Once down at South Fork Campground the adventure isn’t over. There are some rock and boulder strewn washes to navigate and there’s the small matter of the nearly continuous 10 mile, 5000′ climb to the top of Mt. Baden-Powell. Having recently completed the Angeles Crest 100 and climbed Mt. Whitney, the tough climb from the South Fork was a piece of cake for Skye. On the other hand, I was very happy to round the final corner and see Baden-Powell’s busy summit come into view. On the way up  we ran into Mt. Disappointment race organizers Gary & Pam Hilliard, getting in a little work after doing the Julian Station Full Moon run the previous weekend. Next year will be Mt. Disappointments’ 10th running.

Regrowth of lodgepole pines along the PCT near peak 8426 following the 2002 Curve Fire.
Lodgepole pine saplings

Between Baden-Powell and Windy Gap the weather was cool and the running comfortable on the PCT. Perhaps because of the heavy July rain the pines and firs seemed to be especially green. In several areas young, healthy trees grew in nursery-like stands amid the bleached trunks of trees burned in the 2002 Curve Fire.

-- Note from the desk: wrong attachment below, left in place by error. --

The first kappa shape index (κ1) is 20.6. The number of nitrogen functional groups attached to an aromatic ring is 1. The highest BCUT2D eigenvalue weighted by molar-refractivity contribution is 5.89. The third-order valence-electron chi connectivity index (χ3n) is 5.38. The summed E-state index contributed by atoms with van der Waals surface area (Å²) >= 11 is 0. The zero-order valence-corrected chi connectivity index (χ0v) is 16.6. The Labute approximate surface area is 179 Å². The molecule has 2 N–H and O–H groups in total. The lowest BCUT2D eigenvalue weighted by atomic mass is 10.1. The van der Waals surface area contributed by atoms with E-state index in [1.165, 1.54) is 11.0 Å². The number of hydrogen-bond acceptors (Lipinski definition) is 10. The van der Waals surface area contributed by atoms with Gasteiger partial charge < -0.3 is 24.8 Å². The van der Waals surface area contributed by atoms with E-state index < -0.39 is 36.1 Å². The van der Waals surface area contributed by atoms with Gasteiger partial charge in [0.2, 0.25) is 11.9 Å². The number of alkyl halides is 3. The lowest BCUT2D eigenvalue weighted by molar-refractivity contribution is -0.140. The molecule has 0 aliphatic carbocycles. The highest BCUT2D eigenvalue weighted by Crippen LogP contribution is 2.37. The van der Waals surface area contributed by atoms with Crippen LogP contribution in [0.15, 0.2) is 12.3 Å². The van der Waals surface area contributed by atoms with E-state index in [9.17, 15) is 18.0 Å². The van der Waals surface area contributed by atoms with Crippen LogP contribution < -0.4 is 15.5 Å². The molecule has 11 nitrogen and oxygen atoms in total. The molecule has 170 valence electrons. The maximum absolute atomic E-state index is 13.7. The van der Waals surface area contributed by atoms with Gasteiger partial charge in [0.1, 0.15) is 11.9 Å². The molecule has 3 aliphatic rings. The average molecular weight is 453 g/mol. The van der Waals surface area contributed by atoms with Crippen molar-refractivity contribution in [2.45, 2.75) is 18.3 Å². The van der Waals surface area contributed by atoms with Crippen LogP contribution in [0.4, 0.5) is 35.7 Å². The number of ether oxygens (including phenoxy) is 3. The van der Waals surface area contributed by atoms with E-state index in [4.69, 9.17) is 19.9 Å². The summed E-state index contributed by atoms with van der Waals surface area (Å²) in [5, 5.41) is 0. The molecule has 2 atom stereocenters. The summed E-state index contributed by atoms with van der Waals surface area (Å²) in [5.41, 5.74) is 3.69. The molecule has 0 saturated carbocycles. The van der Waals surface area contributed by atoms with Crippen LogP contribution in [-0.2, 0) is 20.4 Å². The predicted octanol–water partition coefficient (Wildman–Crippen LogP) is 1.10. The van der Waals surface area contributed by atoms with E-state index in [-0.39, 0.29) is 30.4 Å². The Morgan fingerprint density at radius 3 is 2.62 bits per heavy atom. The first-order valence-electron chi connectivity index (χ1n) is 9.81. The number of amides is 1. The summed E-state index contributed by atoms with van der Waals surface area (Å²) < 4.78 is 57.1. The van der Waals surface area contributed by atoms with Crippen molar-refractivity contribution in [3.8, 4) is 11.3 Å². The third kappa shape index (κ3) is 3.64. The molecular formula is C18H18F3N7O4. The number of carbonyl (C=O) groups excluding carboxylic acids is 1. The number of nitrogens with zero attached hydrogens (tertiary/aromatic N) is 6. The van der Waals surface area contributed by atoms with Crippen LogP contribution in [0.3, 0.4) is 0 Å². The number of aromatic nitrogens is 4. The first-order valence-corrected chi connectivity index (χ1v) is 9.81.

I was just about out of water when we pulled into Little Jimmy Spring, and as always, the water was clear, cold and rejuvenating. Another 2.5 miles and the loop would be done. Although it’s difficult for its length, it’s also very enjoyable. If the weather holds I’ll probably do it again this Fall before Winter settles in.

Some related posts: Trail Running Weather, San Gabriel Mountains Running Adventure, Islip Saddle – Mt. Baden-Powell South Fork Loop

Tour du Conejo Dos Vientos

Runners working their way up Conejo Mountain on the Tour du Conejo Dos Vientos

The first stop on Ann Ongena’s excellent end of year “Tour du Conejo Dos Vientos” was Conejo Mountain. In keeping with run’s theme, it was a bit breezy on top — maybe 45-50 mph.

This warm-up (warm up?) was followed by a fun circuit linking trails in the Dos Vientos Open Space trail system.